Charred bits of black silk swirl into the air, and pearls clatter to the stage… I’m in a dress of the exact design of my wedding dress, only it’s the color of coal and made of tiny feathers. Wonderingly, I lift my long, flowing sleeves into the air, and that’s when I see myself on the television screen. Clothed in black except for the white patches on my sleeves. Or should I say my wings. Because Cinna had turned me into a mockingjay.
Silence? What can New York-noisy, roaring, rumbling, tumbling, bustling, story, turbulent New York-have to do with silence? Amid the universal clatter, the incessant din of business, the all swallowing vortex of the great money whirlpool-who has any, even distant, idea of the profound repose......of silence?
I can call back the solemn twilight and mystery of the deep woods, the earthy smells, the faint odors of the wild flowers, the sheen of rain-washed foliage, the rattling clatter of drops when the wind shook the trees, the far-off hammering of wood-peckers and the muffled drumming of wood-pheasants in the remotenesses of the forest, the snap-shot glimpses of disturbed wild creatures skurrying through the grass,? I can call it all back and make it as real as it ever was, and as blessed. I can call back the prairie, and its loneliness and peace, and a vast hawk hanging motionless in the sky, with his wings spread wide and the blue of the vault showing through the fringe of their end-feathers.
How are you feeling, man?" he asks me."Great," I tell him, and it is purely the truth. Doves clatter up out of a bare tree and turn at the same instant, transforming themselves from steel to silver in the snow-blown light. I know at that moment that the drug is working. Everything before me has become suddenly, radiantly itself. How could Carlton have known this was about to happen? "Oh," I whisper. His hand settles on my shoulder."Stay loose, Frisco," he says. "There's not a thing in this pretty world to be afraid of. I'm here."I am not afraid. I am astonished. I had not realized until this moment how real everything is. A twig lies on the marble at my feet, bearing a cluster of hard brown berries. The broken-off end is raw, white, fleshly. Trees are alive."I'm here," Carlton says again, and he is.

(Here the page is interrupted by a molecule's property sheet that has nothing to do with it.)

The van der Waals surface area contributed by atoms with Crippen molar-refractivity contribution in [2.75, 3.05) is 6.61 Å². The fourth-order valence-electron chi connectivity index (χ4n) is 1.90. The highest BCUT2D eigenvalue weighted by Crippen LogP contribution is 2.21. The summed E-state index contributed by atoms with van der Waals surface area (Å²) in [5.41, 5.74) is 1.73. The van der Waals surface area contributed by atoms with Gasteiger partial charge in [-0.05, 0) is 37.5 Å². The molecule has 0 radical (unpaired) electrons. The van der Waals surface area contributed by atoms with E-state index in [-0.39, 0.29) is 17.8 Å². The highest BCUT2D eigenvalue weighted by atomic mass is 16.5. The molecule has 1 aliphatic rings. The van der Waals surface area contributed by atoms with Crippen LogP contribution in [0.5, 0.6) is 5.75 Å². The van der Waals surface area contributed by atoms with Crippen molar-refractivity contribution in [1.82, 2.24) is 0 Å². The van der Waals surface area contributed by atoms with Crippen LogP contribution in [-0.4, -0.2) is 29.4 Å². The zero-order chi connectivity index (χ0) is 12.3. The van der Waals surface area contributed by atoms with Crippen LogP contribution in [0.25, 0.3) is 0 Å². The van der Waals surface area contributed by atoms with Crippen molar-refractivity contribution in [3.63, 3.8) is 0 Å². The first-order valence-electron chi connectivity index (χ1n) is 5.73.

What's happening to movie critics is no different from what has been meted out to book, dance, theater, and fine-arts reviewers and reporters in the cultural deforestation that has driven refugees into the diffuse clatter of the Internet and Twitter, where some adapt and thrive - such as Roger Ebert - while others disappear without a twinkle.